We took Abby and Alex on their first international border crossing. Well, at least Abby’s first border crossing with us. We went to Canada with the motorcycle group that Dave is a member of; this trip is biannual tradition for at least 20 years. Unfortunately, we did not take Dave’s motorcycle on this trip. The logistics were rather complex and we decided it would be easier if everyone was in Abby.
The drive from Delaware to Saint-Alphonse Rodriguez, Quebec took two days. Our first day’s destination was the Lake George Battlefield Park, in Lake George, NY. We arrived literally right behind another member of the group. Following tradition, we ate at Adirondack Brewery, a short walk away from the campground. The next morning, we ate breakfast at the Hot Biscuit Diner in Ticonderoga, NY. Despite having his own breakfast, Alex decided Jess’ biscuits and sausage gravy looked tasty and needed two spoons to get it into his mouth fast enough. Another bonus of the route that we took from Lake George to Canada was the Ben and Jerry’s ice cream stop.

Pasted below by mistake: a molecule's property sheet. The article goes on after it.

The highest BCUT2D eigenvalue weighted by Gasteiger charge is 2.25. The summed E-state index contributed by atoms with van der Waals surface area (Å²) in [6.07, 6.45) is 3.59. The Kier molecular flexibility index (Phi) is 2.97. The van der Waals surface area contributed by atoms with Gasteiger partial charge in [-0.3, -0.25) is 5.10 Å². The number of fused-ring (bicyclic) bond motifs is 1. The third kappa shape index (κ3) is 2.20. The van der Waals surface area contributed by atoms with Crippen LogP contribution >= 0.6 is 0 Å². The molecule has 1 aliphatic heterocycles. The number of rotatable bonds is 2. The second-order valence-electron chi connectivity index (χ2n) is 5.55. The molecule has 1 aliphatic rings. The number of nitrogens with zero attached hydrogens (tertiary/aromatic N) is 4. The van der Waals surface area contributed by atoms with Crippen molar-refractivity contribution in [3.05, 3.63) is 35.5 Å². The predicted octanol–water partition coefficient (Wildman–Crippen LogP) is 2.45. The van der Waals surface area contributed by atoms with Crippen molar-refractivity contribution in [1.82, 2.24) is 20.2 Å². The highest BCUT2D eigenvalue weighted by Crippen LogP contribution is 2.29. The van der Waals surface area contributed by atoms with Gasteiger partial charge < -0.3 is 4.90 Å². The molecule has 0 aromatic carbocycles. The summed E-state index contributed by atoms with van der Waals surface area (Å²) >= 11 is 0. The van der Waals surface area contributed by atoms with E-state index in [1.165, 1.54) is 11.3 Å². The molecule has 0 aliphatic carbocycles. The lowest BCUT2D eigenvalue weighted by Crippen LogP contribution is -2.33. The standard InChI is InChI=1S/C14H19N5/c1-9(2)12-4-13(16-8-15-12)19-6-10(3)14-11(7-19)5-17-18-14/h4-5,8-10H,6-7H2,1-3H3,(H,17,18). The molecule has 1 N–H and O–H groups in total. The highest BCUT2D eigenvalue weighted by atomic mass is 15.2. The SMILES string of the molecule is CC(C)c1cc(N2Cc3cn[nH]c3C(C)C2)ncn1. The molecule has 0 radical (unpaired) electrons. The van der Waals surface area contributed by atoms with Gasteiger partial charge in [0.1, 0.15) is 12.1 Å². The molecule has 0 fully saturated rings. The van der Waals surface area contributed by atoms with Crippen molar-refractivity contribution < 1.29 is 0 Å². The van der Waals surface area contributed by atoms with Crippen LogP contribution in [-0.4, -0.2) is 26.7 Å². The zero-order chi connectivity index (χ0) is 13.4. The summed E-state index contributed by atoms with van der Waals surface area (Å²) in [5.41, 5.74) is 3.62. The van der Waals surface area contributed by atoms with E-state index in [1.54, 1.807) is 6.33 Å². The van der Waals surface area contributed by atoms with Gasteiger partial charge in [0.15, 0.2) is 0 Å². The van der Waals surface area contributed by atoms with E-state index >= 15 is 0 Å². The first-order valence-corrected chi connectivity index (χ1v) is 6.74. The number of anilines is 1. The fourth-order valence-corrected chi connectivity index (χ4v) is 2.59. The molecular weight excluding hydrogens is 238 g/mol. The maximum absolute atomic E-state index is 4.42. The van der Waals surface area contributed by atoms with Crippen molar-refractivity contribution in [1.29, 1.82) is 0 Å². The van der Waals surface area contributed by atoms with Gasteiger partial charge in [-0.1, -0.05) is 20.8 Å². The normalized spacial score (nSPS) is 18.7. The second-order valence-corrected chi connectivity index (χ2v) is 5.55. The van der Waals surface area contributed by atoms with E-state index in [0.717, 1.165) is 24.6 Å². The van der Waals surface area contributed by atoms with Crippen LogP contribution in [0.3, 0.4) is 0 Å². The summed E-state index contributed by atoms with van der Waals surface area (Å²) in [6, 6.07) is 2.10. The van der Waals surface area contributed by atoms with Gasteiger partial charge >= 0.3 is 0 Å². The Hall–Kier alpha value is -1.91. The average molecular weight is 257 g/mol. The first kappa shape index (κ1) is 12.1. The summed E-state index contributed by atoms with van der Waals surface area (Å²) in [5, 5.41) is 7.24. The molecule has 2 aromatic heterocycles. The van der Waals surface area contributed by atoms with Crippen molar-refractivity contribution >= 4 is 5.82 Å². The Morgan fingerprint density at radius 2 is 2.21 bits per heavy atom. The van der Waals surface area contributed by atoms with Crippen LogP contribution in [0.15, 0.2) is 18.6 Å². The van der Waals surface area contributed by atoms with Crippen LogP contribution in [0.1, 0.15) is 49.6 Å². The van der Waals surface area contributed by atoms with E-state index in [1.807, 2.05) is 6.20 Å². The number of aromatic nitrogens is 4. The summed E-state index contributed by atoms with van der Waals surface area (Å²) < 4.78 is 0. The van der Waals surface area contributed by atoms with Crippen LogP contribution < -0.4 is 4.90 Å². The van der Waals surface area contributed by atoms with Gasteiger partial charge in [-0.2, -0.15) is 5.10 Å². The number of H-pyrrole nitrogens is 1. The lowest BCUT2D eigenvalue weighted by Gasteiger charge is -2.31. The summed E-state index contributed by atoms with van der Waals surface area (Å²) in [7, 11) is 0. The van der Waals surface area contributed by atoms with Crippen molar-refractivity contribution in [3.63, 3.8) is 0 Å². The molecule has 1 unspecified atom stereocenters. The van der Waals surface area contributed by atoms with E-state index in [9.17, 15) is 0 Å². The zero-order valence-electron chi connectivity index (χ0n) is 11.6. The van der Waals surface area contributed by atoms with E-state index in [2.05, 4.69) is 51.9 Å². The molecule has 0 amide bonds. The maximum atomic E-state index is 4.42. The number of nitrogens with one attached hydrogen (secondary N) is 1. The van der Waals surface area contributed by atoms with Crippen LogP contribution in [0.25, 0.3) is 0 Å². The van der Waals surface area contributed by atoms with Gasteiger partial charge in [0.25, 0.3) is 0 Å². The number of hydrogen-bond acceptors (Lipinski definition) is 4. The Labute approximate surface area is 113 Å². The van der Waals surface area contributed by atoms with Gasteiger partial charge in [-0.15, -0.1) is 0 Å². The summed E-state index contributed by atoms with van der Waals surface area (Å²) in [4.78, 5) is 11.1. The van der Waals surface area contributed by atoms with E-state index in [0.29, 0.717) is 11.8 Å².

We crossed into Canada at the I-89 border crossing. As we approached the crossing we realized we didn’t know what lane to chose. Looking at the pictures on the signs (since all the writing was in French. Quebec, perhaps you are ignoring Canada’s dual language law?), we determined we were not a bus and not a car. But what were we? We selected the lane that looked the most like us, which had a truck shaped picture above it.
We pulled up to the booth and the border agent started speaking to us in French. Dave inquired if he spoke English, which the agent responded in the affirmative. He asked for our passports and Dave did not hear what he said. When Dave asked the agent to repeat himself, the agent inquired if we spoke English. Things were off to a good start.